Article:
“I was born in Taiwan, and family immigrate to BC, Canada. I live in Canada for 13 years, and move back to Asia in 2005 for my love and passion for musical instrument. I won 1st place “under the microscope” photography when I was in high school.I collect a few African animal life photos, bought from yellow korner. I enjoy looking at good photography.” There is was! He clicked on the link because he too had a love for photography! That was the connection!
Again, if you’ve now made it this far…. read on. And even stronger photography connection to be revealed….
We struck a deal back in January of 2017 and in a couple of weeks e a UT-200 arrived to photograph and play. I remember that day well. I was as giddy as a 5 year old at Christmas! When I played the first chord, my wife stopped mid stride and blurted out. “OH MY! That sounds amazing!” I was in love, and began taking it with me everywhere I went. It is an incredible instrument.
Below, the Smokies in TN
If you go to the Anuenue website with this link, you’ll see my image from Zabriskie Point (lead image in this post).
The image below was used in a printed version of his Asian catalogue.
About a year after sending Johnson images he seemed pleased as he offered to build me a custom Koa Ukulele and even put my JB Logo in the head stock (see below). This is an incredible instrument. A one of a kind collectors piece really. He chose wood from his private stash, premium Koa. I am still in shock that I even own this instrument. By the way the instrument below is sitting in a Koa tree in Hawaii! Cool huh!?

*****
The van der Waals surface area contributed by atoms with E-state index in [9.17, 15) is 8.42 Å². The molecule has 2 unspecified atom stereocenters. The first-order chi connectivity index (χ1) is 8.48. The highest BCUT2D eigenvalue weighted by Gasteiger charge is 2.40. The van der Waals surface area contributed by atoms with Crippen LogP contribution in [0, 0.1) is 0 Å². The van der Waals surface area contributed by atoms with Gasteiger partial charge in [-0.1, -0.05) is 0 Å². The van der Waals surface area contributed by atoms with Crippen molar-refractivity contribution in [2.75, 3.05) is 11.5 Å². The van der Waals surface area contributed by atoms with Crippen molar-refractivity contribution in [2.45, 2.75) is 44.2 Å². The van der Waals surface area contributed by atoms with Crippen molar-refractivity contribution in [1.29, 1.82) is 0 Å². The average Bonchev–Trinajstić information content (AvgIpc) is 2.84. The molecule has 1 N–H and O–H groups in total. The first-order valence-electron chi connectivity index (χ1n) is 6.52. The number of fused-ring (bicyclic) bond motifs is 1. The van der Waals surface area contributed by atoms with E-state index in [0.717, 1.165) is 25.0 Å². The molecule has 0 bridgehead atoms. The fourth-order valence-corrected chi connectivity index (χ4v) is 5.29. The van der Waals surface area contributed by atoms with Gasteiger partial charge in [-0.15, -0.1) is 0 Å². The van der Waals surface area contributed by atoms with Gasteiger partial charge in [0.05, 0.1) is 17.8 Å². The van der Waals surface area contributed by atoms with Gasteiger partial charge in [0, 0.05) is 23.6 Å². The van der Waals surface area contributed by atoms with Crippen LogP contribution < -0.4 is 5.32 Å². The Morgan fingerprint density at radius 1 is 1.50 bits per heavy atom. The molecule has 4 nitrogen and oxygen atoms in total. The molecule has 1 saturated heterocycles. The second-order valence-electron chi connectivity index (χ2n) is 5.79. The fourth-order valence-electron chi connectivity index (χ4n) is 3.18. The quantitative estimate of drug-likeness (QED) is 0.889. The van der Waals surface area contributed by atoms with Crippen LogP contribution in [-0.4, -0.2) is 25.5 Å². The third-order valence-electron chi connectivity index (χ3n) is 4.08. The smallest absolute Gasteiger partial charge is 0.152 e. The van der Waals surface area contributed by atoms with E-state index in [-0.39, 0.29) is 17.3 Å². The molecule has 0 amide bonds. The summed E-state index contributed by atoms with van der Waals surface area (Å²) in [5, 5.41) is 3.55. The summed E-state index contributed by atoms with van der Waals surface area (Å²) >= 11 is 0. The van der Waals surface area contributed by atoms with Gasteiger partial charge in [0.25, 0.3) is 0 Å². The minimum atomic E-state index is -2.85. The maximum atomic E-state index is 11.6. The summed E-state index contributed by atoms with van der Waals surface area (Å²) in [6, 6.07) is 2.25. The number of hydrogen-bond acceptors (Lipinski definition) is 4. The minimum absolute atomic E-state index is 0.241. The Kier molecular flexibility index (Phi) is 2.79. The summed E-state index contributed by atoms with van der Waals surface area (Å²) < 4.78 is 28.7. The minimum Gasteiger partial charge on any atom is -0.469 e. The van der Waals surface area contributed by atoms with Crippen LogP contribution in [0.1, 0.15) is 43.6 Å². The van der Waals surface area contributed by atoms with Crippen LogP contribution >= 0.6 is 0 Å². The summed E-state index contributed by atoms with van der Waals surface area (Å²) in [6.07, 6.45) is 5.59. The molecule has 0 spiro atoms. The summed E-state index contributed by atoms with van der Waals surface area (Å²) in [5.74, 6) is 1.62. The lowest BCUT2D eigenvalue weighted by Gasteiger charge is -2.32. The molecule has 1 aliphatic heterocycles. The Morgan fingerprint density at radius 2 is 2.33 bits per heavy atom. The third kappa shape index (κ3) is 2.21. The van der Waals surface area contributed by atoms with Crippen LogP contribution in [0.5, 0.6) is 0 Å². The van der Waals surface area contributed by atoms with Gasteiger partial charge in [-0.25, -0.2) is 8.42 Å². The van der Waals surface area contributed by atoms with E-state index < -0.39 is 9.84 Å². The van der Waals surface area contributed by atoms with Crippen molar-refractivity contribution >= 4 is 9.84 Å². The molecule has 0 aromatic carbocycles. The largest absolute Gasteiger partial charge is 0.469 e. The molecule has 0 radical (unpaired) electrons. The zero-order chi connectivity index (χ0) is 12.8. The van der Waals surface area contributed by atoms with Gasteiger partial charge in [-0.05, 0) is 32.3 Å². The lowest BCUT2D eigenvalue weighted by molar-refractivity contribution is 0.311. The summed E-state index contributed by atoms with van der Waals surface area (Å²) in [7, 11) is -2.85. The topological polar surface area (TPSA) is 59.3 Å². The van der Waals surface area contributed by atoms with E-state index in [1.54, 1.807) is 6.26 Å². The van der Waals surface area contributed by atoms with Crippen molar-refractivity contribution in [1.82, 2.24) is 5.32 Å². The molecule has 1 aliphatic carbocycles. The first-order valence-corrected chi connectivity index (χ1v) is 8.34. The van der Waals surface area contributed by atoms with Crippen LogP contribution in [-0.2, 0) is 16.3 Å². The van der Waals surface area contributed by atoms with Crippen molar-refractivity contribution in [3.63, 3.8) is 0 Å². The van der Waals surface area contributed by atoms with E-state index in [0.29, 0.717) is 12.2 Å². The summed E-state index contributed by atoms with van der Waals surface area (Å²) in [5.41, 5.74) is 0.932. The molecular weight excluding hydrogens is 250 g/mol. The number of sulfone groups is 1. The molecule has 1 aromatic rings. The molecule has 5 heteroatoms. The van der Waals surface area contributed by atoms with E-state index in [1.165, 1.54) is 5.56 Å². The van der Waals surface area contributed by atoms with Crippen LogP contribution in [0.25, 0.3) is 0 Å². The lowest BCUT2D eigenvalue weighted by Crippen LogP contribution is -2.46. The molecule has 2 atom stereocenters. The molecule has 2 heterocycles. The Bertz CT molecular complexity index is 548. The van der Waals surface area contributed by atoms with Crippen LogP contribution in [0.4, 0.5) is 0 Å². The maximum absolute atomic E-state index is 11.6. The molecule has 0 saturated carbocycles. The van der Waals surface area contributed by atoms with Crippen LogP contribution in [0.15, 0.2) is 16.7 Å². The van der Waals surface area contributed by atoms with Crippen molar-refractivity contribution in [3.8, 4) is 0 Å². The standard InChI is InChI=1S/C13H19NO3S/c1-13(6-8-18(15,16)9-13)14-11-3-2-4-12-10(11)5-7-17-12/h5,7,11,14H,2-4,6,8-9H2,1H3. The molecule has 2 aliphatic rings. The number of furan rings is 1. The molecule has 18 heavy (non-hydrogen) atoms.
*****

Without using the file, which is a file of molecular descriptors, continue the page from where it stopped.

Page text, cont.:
Then Johnson asked me if I’d like a custom built “travel” guitar. Again, I was shocked, why me? Why so generous, but, how could I refuse?! About this time, I found out that Johnson would be visiting the United States with a group from his factory in China. In fact, he would be less than an hour away, visiting the Martin Guitar factory. Cathy and I asked if we could meet him and take him to dinner. He arrived with the guitar pictured below. The first strum and Cathy said, “that guitar sings!” Note the JB in the headstock with Dream- Believe – Create on the fretboard and then a Rosette around the sound hole made of 5 different woods to look like a shutter in a camera. Truly the finest small guitar I’ve ever played. Extraordinary craftsmanship and tone.
At dinner, I began to realize just what Johnson’s plan was all along. He wanted me to come to China, to photograph is factory. His vision was to have images that told the story of the loving care taken by his employees to craft the best handmade instruments they could make just for you! I asked, “but you have many wonderful photographers in China. Why pay for me to come to China?” His answer, “Yes, we have many fine photographers, however, we don’t have you! You love my instruments and you play. I believe your images will be different and show your passion and love.” Wow! He really gets it! He understands just how important connection to subject is! Something I have written about before and believe strongly. We agreed to an August 2018 trip to Guangzhou China to photograph the factory. That story, in Part 2, next.
Bandon Beach, Oregon